Researchers at Duke are partnering with other institutions to provide free elective genetic newborn screening to every family who has a baby in North Carolina.
RTI International, a nonprofit in Research Triangle Park, is launching a program called Early Check in collaboration with Duke, the University of North Carolina at Chapel Hill, Wake Forest University and the North Carolina State Public Health Laboratory. Early Check will offer free genetic screening for two additional conditions not included in the state's current list of standard disorders that are tested—spinal muscular atrophy and fragile X syndrome.
“We’re going to be doing our best to reach out to every birthing family in North Carolina—that’s about 120,000 a year—and offer screening for the conditions that we’re including in Early Check for free,” said Don Bailey, the principal investigator of the project and distinguished fellow at RTI International.
Bailey explained that the program will help provide more research for the U.S. Department of Health and Human Services' Advisory Committee on Heritable Disorders in Newborns and Children to decide which conditions to include in standard genetic testing.
Dr. Alex Kemper, the principal investigator at Duke, also noted that this program is an opportunity to inform health care providers and policy makers about the benefits of expanding newborn screening for these conditions.
“The key thing is that conditions can’t be recommended for newborn screening unless we know that the screening test leads to better outcomes,” Kemper said. “Without this kind of platform, there are conditions that would really benefit from newborn screening that wouldn’t be there, because we don’t have the answers.”
Spinal muscular atrophy, the top genetic cause of infant mortality, affects approximately one in 10,000 babies, while fragile X syndrome, a major cause of inherited intellectual disability, affects one in 4,000 males and one in 8,000 females. Kemper added that although individual conditions may be rare, once all of the conditions are aggregated, the likelihood that any individual baby will have one condition is higher.
Kemper explained that although the majority of conditions are tested for using the same dried blood sample taken from newborns, expanding testing to unlimited conditions would be difficult. He noted that the bar is set high to make sure that screening provides more benefit than harm in each instance.
“The critical thing about newborn screening is that, because it’s a public health program, only those conditions that we know if you find them early lead to better outcomes are included in newborn screening,” Kemper said. “Just because you can find a health problem early doesn’t mean that leads to better outcomes than if you found them otherwise."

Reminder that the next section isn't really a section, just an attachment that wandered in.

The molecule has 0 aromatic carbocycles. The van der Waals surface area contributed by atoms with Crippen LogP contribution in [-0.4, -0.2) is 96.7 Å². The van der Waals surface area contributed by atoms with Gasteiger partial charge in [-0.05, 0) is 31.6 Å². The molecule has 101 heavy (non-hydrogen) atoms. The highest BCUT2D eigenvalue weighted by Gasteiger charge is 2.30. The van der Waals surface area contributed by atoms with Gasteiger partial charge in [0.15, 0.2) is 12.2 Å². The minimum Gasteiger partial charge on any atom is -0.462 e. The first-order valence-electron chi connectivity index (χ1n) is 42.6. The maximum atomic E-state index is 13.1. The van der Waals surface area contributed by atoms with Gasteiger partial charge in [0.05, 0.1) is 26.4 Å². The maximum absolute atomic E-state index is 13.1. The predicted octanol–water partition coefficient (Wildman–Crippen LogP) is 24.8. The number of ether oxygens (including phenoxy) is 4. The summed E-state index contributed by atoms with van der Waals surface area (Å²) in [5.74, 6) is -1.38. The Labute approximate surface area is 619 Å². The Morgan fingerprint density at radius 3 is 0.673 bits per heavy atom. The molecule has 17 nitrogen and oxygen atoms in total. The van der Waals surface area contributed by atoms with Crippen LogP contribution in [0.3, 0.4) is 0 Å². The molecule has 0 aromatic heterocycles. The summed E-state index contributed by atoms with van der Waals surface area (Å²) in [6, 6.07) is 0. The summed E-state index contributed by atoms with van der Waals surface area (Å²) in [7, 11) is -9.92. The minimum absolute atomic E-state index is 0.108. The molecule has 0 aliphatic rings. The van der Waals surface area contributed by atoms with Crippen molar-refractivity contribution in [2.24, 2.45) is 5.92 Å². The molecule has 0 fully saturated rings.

Bailey noted that although there are many conditions for which treatment may not provide much benefit, there are still conditions that parents want to know about. Consequently, there have been suggestions for a two-tiered screening system—one that would be the standard state screening and a second screening that would be voluntary for parents who want it.
However, Bailey explained, this system has never been implemented because of the challenges of getting consent, especially for an entire state. He noted that Early Check would be useful for finding out more about this possibility.
“We think that what we’ll be learning about in this study will not only be about these two conditions, but it’ll be about the outreach and permission and consent process,” Bailey said. “It could help inform future policy about maybe a second tier of voluntary newborn screening.”
Natasha Bonhomme, director of Baby’s First Test—a center for newborn screening education—and a supervisor for the Early Check program, said that parents generally do give consent for these elective tests.
“Oftentimes, what we find is if people are given enough education, enough information and the opportunity to talk through what the process is and get all their questions answered, people tend to be pretty receptive to those types of tests,” Bonhomme said.
Kemper noted that Early Check could change the lives of many families.
“We already know that newborn screening is an incredibly effective, powerful public health program that most people don’t know anything about,” he said. “This Early Check program is going to really build on our path to success and allow us to improve the lives of children with these potentially devastating conditions.”
Adam Beyer contributed reporting.
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